From New Orleans, it was off to Atlanta, “which was not a good fit,” and then a mid-season trade took him to Detroit, where he played for a team rebuilding around a young Isiah Thomas, and he did not have a spot in their immediate plans. “It’s too bad,” he says now. “Three or four years later, when they started getting all those tough guys like Bill Laimbeer and Rick Mahorn, it would have been a lot of fun.” After departing Detroit in 1982, Ron headed overseas, playing well into his forties in Italy, Norway and Sweden. He even served as player-coach, although now, he says, coaching is, “out of my system.”
Now he’s back in the States, has been for a long while, and while he’s seldom asked about his NBA days, he remembers them fondly. He doesn’t keep in touch with many people he played with, but he does talk to Marty Byrnes from time to time, joshing about their years in Phoenix and New Orleans, and teasing Marty about the ring he won as a bench-warmer with the Los Angeles Lakers (“I really hate you, Marty,” he laughs). His happiest playing days, it seems to a conversation partner, were at Oregon, but one gets the sense that, had he stayed with the Suns longer, he knows he’d have made memories to rival those of his college years. “Everyone was so nice there,” Ron says. “It was a good team, and we played well and we played the right way.”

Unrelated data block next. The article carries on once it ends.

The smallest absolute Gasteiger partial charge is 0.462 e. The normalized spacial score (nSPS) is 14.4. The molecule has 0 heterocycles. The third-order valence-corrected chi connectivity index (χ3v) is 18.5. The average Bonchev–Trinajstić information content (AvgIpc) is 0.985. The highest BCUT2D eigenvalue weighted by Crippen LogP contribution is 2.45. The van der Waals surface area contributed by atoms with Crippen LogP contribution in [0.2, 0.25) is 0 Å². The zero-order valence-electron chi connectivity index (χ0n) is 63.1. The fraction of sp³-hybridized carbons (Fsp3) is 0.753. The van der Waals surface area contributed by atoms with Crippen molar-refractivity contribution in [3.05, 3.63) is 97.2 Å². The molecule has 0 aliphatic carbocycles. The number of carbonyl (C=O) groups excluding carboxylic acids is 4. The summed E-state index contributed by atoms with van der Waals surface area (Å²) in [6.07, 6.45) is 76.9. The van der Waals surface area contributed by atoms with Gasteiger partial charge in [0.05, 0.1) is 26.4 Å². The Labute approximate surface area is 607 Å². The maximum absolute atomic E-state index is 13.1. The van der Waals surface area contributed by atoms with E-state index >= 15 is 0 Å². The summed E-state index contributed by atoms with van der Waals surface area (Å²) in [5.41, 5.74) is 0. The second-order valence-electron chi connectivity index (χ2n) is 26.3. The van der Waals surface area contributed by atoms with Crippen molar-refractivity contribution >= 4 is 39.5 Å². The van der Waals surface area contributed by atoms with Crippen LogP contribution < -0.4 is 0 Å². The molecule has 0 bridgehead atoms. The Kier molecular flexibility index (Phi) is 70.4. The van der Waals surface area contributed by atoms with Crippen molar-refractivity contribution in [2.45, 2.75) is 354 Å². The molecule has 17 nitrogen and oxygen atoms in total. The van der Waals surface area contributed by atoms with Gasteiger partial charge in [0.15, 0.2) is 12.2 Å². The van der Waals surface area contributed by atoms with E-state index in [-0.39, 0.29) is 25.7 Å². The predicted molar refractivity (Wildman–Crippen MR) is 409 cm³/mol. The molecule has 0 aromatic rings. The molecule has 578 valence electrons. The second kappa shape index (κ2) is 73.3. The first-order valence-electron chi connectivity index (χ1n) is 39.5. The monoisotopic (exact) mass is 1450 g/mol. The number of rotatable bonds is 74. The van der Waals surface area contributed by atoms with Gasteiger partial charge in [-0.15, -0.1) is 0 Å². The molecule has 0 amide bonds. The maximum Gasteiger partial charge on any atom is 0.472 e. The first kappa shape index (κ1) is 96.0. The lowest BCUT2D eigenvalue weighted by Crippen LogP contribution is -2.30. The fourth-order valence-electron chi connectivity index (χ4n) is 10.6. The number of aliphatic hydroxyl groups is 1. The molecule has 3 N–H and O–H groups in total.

I’d showed him the picture of the two of us when he first sat down, and now I pick it up again. I don’t think he remembers me specifically (Short kid? Thick glasses? Couldn’t go to his right? Used to fall down a lot when the ball rolled by, yelling “Ronnie Lee!” No? You sure you don’t remember me?) – he handed out a lot of trophies that night. But when I ask him about re-creating the photo, he hops right up, taking the trophy I’ve brought, and studying the picture. “Let’s see…You’ve got to be standing over here,” he says, positioning me, “and my arm has to be like this…”
The photo we take looks nothing like the one taken thirty-five years ago – How could it? But as I leave, grinning ear to ear, having said farewell to my idol with a handshake, a clap on the back and a broad smile, I realize I feel nine years old again, and Ronnie Lee is, in every way, even though he hasn’t crashed into anything in the entire time we’ve been talking and the Afro is long gone, exactly as cool I remember him.